The Kutuki song,‘Last night I made a salad’ shows how Kutu prepares some yummy salad with his mother’s help. To watch more such engaging content with your preschooler, download the Kutuki kids learning app.
- Start small, start slow:
Introduce new foods to your preschooler in small quantities, preferably with something they are already fond of. Then eventually, increase the newly-introduced food portion. You can maintain a sheet of different vegetable drawings. To get them excited, have your preschooler colour the sheet when they try a particular vegetable for the first time. This would also help you pay attention to their tastes and be mindful of not exposing them too much too soon. Forcing large portions of foods they are unfamiliar with or not excited about may not be a good idea. Too much too soon is bound to overwhelm your preschooler.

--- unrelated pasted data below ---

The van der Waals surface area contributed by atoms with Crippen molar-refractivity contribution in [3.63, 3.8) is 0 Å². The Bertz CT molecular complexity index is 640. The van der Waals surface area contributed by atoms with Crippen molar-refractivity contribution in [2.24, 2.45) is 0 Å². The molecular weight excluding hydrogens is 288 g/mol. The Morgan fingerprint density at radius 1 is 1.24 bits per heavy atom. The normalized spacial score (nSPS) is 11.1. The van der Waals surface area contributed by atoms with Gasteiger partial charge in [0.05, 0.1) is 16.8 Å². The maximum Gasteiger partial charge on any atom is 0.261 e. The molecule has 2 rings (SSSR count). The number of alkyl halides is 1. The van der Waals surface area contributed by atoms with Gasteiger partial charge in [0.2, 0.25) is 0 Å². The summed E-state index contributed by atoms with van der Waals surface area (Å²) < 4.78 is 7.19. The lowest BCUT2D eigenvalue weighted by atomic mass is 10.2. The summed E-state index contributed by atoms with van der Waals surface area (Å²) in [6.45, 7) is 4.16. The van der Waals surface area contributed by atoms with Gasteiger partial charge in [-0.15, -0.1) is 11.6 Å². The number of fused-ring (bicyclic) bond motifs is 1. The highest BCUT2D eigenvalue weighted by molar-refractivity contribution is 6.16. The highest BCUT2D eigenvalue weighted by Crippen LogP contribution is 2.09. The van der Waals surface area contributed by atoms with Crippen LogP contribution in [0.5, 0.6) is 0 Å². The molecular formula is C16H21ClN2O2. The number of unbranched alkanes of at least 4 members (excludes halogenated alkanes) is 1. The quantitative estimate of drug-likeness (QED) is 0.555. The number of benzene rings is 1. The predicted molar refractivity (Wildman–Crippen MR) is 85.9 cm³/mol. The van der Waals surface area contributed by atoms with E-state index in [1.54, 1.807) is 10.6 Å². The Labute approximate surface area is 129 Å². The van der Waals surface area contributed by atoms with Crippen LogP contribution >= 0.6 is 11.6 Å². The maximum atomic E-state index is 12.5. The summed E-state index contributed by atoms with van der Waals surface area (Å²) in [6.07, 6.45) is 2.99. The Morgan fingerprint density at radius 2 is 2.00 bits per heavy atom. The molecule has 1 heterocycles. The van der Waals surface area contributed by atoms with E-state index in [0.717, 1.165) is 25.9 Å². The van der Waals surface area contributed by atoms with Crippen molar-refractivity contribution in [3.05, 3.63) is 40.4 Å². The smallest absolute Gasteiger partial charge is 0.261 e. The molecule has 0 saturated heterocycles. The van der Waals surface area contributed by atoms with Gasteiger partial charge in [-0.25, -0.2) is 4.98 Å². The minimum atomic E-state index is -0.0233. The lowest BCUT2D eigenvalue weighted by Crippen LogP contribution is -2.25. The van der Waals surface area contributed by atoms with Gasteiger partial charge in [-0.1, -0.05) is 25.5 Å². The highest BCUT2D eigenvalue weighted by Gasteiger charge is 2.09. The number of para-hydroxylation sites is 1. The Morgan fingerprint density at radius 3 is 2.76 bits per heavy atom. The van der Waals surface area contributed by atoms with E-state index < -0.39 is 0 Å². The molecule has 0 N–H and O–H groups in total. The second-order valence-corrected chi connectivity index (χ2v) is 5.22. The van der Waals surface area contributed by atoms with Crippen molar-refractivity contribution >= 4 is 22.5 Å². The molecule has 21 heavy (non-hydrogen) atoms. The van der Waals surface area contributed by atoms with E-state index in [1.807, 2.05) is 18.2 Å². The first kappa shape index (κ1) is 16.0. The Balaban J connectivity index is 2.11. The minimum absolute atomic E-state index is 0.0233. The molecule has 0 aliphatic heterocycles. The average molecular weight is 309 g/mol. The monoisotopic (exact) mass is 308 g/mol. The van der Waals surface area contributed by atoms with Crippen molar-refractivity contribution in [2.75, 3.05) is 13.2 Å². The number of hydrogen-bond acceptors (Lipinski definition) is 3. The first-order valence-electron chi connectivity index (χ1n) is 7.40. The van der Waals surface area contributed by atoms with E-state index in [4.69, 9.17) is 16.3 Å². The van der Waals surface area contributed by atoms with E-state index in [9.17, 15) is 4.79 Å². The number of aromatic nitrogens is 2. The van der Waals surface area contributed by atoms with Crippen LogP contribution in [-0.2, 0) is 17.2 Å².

- Offer variety:
Ensure that you offer a variety of healthy food in small amounts at least a few times a week. This way, your preschooler would get to explore a range of new flavours and textures of food. Wait at least a week or so before you reintroduce the new food to them. Be creative, consistent, and honest about the ingredients when introducing them without imposing any pressure.
- Being forceful doesn’t help:
Refrain from forcing your preschooler to eat. Pushing children too hard to do anything can be counterproductive. In this case, it could lead them to eat less or not eat what you’d like them to have. The use of force may result in them disliking the food that they may otherwise enjoy or, in some cases, makes them feel anxious about mealtimes. Labelling certain foods as good or bad may also create an unhealthy relationship with different foods. Encourage them to listen to their body and use hunger as their guide.